The Case of the Tinker’s Time Machine
Yet another time traveller! Here you find George Entwhistle hard at work on a partially completed temporal transporter.  You can find the full story here.  The room is crammed with detail and his machine flashes with different colours (from an upcycled Christmas badge!) in the most dramatic way you can imagine.  George wears a battered leather apron and specially adapted goggles.  The furnished room costs £58, or £78 with George included.

The Case of the Tea Duel
The room is set up for the most genteel of duels, but the intent is deadly serious.  There is real china crockery and ‘cows’ (a plate of malted milk biscuits) are the weapons of choice.  The tiny room is cleverly back-lit, so that light shines through the window.  The cupboard conceals the lighting for the scene.  This case can be purchased for £58. 

However for a further £27 (£85 in all), the immaculately attired duellists – Leticia and Prudence – can be added.  An absolute bargain, I’m sure you’ll agree, since Steampunk-Shrunk figures normally sell for £25 each.

 

Cabinets of Curiosities

Continuing with my series on what’s available at Steampunk-Shrunk, this week I’d like to highlight the Cabinets of Curiosities.

Of all the things made here, I think the gadgets and gizmos are my favourites.  I love scouring charity shops, discount stores, eBay and so forth for tiny weird bits and pieces I can upcycle, combine and transform in wild and wonderful ways.  Inevitably, I was ending up with a mass of very fragile tiny steampunk gadgets, whose purpose I could only guess at.  A few found their way into the room boxes or the hands of my characters, but Charles Tradescant here decided to collect the rest together into wooden cabinets.

The ones available at the moment are all this style (left and above) – about 8 inches/20cm tall and 6 inches/ 15cm wide, freestanding and made of wood, with a perspex window, ten compartments and a decorative fastening catch.

Charles displaying a smaller cabinet – currently out of stock

I suppose they would fit into a tall dolls’ house, but they really look their best as freestanding ornaments on shelves or mantelpieces, where the intricate and eclectic contents can be viewed.  Each is completely unique, with a glorious mixture of books and letters, art works, specimens in jars, skulls, shells and other natural objects as well as the intriguing steampunk contraptions.  All are glued down, to preserve the sanity of the owner, but with moderate pressure they can usually be detached.

There will be three cabinets available at our next stall (Thame Dolls House and Miniatures Fair on Saturday 17th Feb 2018) at £45 each.  They can also be purchased online, with postage and packing extra, although a few items may need to be glued down again on arrival, so have some superglue handy.

Please use the contact form at the bottom of the HOME page on this site if you’d like to know more.

Tinkering with Time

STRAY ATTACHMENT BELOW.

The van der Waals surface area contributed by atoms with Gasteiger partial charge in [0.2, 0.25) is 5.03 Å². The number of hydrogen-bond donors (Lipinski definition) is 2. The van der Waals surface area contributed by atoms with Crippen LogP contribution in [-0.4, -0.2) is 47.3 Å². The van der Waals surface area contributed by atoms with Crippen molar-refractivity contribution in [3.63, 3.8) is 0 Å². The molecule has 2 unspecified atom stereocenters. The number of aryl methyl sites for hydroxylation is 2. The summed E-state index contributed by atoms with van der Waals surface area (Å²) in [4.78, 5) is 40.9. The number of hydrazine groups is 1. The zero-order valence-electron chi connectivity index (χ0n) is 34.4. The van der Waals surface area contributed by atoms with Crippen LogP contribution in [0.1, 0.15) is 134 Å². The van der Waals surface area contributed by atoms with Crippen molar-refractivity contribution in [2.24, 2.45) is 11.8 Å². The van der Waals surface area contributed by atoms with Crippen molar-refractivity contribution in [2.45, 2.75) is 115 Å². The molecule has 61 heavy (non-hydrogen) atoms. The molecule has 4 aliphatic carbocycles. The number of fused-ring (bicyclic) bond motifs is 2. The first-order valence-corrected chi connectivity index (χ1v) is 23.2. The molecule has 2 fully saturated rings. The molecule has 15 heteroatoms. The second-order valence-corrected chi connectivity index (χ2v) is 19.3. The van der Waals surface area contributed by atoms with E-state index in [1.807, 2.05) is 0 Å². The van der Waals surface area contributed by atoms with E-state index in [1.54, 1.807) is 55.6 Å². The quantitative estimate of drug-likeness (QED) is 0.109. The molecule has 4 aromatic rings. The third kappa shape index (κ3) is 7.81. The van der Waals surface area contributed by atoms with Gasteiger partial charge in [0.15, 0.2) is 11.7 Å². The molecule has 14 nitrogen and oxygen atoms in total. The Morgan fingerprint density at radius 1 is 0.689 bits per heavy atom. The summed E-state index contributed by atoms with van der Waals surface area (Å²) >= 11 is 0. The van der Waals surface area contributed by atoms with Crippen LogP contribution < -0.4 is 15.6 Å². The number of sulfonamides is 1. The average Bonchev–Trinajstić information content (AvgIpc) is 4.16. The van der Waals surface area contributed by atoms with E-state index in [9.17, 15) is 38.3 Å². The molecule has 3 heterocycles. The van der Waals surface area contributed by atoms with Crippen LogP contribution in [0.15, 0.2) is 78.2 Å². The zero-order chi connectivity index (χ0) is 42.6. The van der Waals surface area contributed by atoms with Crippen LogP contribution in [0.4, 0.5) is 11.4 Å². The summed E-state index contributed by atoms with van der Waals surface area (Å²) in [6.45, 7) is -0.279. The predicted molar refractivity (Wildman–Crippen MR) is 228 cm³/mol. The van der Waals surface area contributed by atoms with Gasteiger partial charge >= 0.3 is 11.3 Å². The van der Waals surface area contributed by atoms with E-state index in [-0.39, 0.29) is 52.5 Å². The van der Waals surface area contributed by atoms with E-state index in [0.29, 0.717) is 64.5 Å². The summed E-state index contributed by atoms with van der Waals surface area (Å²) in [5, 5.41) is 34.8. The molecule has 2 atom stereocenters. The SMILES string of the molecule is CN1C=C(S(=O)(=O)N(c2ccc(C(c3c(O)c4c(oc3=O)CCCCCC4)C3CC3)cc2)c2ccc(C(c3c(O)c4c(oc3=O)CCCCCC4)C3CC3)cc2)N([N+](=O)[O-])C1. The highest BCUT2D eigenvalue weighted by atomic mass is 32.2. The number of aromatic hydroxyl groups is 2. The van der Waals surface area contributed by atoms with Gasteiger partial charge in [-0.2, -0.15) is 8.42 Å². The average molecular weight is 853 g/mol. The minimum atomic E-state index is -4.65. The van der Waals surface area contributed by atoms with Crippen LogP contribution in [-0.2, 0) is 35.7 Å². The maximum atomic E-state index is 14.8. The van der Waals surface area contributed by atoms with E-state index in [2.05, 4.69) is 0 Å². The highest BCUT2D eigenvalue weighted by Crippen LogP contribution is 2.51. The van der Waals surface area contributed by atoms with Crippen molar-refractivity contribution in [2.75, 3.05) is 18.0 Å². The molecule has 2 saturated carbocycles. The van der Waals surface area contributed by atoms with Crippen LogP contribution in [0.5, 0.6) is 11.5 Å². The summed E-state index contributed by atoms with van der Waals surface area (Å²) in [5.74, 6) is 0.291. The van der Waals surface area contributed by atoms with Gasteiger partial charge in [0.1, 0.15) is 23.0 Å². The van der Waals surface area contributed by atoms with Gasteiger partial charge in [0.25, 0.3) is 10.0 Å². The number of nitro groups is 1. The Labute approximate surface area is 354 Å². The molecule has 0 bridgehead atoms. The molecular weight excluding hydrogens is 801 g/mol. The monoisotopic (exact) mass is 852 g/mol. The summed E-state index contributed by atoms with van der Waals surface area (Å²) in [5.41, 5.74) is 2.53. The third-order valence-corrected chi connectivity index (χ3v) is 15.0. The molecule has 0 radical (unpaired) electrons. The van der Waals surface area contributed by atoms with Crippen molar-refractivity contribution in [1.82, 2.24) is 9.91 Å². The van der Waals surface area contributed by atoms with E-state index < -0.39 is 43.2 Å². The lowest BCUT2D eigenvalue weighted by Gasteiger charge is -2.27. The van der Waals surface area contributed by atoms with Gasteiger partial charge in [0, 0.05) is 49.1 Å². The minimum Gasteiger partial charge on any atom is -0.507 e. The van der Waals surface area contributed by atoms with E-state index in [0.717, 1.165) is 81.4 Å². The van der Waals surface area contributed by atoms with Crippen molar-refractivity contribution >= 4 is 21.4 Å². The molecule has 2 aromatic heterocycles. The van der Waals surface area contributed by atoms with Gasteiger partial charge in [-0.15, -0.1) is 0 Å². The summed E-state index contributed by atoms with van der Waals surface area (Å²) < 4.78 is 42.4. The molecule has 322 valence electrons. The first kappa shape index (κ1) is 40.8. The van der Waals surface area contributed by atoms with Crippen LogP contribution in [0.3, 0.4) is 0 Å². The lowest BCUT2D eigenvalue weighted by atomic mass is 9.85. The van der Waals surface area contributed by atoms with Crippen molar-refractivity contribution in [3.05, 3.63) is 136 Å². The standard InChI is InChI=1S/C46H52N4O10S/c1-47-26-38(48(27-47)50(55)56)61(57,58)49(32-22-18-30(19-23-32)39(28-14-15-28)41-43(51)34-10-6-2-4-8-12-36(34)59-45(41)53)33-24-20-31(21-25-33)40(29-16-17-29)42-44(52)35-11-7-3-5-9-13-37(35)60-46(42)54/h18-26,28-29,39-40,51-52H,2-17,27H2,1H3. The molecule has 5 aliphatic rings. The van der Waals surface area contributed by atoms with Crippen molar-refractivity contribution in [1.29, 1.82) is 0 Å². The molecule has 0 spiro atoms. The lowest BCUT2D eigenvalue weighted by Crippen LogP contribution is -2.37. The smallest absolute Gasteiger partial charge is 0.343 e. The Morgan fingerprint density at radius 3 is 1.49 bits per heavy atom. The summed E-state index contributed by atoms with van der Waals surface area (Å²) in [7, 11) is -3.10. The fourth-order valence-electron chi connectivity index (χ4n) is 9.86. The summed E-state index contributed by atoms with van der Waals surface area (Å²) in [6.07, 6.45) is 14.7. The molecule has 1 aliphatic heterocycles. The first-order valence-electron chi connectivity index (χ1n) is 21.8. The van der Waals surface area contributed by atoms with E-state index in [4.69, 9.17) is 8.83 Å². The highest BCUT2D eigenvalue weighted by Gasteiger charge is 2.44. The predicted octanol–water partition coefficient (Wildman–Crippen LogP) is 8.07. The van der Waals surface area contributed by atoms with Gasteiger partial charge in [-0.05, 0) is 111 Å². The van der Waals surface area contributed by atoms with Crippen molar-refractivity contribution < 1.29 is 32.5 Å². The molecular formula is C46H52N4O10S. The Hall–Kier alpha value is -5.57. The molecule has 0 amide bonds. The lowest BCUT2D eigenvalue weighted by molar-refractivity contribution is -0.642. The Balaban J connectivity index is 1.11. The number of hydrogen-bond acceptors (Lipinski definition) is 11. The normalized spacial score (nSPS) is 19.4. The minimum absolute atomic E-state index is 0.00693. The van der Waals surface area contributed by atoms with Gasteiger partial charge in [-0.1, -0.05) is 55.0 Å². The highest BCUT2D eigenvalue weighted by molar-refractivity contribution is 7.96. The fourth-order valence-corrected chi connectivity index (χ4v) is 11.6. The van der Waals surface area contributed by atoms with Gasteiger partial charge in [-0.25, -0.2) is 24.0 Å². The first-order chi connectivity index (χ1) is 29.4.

George Entwhistle, a patents clerk by day, had always enjoyed tinkering.  The trouble was, tinkering could be a somewhat noisy activity.  Living as he did in a terraced property, he had to contend with frequent complaints from neighbours and visits from members of the constabulary.

In consequence, he’d been banned from hammering, sawing, welding or producing anything with a tendency to explode between the hours of 8pm and 10am, and all day on Sundays.  This, given the long hours he worked at the patents office, made it difficult for him to achieve anything of note.  George felt cheated by life.

All this changed, though, the day he realised that the blocked up door in the sitting room did not, as he’d always imagined, lead to the parlour.  Careful measuring and still more careful (and virtually silent) plan drawing showed that there was a two and a half foot gap between the blocked door and the parlour wall.

Working only between the hours of 7.30 and 8 in the evening, George carefully prised open the mysterious door and discovered, to his great amazement, a staircase leading down.  Eagerly, he availed himself of an oil lamp and the poker from the fireplace, and cautiously descended.

Cellar Outlet, Gang, Dark, CreepyImagine George’s surprise and delight as he discovered a further door at the base, which opened quite easily, revealing a large cellar!

Certainly it was cold and uninviting, but the walls were thick.  George raced upstairs, grabbed his noisiest intruder alarm – one of his most unpopular inventions amongst the neighbours during the testing stage – and took it down to his newly discovered domain.  Here he set it off and left it in the cellar, shutting the door behind him and returning to the sitting room.  Despite the deafening clang of bells and shriek of whistles echoing around the empty space below, there was virtually no sound to be heard from either the sitting room or parlour.  Despite it being 8.30, not a single neighbour banged on the wall or hammered on his front door.
“Eureka!” exclaimed George.